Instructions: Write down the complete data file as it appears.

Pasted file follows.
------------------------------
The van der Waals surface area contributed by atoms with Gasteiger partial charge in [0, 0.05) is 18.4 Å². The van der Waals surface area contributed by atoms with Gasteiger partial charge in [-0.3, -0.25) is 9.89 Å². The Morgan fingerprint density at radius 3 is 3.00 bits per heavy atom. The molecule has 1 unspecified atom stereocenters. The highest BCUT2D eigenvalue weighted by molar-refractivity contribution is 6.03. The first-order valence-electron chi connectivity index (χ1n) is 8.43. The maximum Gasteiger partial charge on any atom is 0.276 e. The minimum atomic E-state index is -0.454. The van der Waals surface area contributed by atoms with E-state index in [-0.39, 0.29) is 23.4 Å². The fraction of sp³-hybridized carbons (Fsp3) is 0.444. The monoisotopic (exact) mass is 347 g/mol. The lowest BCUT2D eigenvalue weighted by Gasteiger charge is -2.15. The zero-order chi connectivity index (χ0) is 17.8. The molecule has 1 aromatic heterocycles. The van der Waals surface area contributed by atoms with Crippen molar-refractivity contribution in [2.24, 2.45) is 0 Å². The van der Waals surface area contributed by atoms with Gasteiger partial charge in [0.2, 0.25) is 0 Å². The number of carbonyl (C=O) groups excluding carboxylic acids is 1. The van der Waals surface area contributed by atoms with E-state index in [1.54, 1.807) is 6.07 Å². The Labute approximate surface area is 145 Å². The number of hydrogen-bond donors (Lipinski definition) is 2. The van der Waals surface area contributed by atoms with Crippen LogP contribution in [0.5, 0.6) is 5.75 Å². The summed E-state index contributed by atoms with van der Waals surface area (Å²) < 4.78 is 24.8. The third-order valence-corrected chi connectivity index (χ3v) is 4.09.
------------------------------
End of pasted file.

The van der Waals surface area contributed by atoms with Gasteiger partial charge in [0, 0.05) is 18.4 Å². The van der Waals surface area contributed by atoms with Gasteiger partial charge in [-0.3, -0.25) is 9.89 Å². The Morgan fingerprint density at radius 3 is 3.00 bits per heavy atom. The molecule has 1 unspecified atom stereocenters. The highest BCUT2D eigenvalue weighted by molar-refractivity contribution is 6.03. The first-order valence-electron chi connectivity index (χ1n) is 8.43. The maximum Gasteiger partial charge on any atom is 0.276 e. The minimum atomic E-state index is -0.454. The van der Waals surface area contributed by atoms with E-state index in [-0.39, 0.29) is 23.4 Å². The fraction of sp³-hybridized carbons (Fsp3) is 0.444. The monoisotopic (exact) mass is 347 g/mol. The lowest BCUT2D eigenvalue weighted by Gasteiger charge is -2.15. The zero-order chi connectivity index (χ0) is 17.8. The molecule has 1 aromatic heterocycles. The van der Waals surface area contributed by atoms with Crippen molar-refractivity contribution in [2.24, 2.45) is 0 Å². The van der Waals surface area contributed by atoms with Gasteiger partial charge in [0.2, 0.25) is 0 Å². The number of carbonyl (C=O) groups excluding carboxylic acids is 1. The van der Waals surface area contributed by atoms with E-state index in [1.54, 1.807) is 6.07 Å². The Labute approximate surface area is 145 Å². The number of hydrogen-bond donors (Lipinski definition) is 2. The van der Waals surface area contributed by atoms with Crippen LogP contribution in [0.5, 0.6) is 5.75 Å². The summed E-state index contributed by atoms with van der Waals surface area (Å²) < 4.78 is 24.8. The third-order valence-corrected chi connectivity index (χ3v) is 4.09.